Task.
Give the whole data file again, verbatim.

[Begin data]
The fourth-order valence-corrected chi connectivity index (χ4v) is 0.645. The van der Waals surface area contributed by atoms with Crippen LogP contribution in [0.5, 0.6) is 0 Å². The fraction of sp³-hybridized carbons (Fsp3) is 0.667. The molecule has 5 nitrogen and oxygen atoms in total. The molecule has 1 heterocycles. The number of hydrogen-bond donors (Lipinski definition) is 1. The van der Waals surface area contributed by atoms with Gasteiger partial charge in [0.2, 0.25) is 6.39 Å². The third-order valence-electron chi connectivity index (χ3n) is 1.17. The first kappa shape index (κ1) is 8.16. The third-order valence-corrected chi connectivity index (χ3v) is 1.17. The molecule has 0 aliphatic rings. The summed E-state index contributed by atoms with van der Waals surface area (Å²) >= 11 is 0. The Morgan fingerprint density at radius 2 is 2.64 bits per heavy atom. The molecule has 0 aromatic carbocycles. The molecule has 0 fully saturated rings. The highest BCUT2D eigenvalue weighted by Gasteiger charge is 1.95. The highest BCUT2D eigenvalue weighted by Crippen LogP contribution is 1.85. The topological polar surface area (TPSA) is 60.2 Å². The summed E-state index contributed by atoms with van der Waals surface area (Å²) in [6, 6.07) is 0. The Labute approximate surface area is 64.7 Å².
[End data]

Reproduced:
The fourth-order valence-corrected chi connectivity index (χ4v) is 0.645. The van der Waals surface area contributed by atoms with Crippen LogP contribution in [0.5, 0.6) is 0 Å². The fraction of sp³-hybridized carbons (Fsp3) is 0.667. The molecule has 5 nitrogen and oxygen atoms in total. The molecule has 1 heterocycles. The number of hydrogen-bond donors (Lipinski definition) is 1. The van der Waals surface area contributed by atoms with Gasteiger partial charge in [0.2, 0.25) is 6.39 Å². The third-order valence-electron chi connectivity index (χ3n) is 1.17. The first kappa shape index (κ1) is 8.16. The third-order valence-corrected chi connectivity index (χ3v) is 1.17. The molecule has 0 aliphatic rings. The summed E-state index contributed by atoms with van der Waals surface area (Å²) >= 11 is 0. The Morgan fingerprint density at radius 2 is 2.64 bits per heavy atom. The molecule has 0 aromatic carbocycles. The molecule has 0 fully saturated rings. The highest BCUT2D eigenvalue weighted by Gasteiger charge is 1.95. The highest BCUT2D eigenvalue weighted by Crippen LogP contribution is 1.85. The topological polar surface area (TPSA) is 60.2 Å². The summed E-state index contributed by atoms with van der Waals surface area (Å²) in [6, 6.07) is 0. The Labute approximate surface area is 64.7 Å².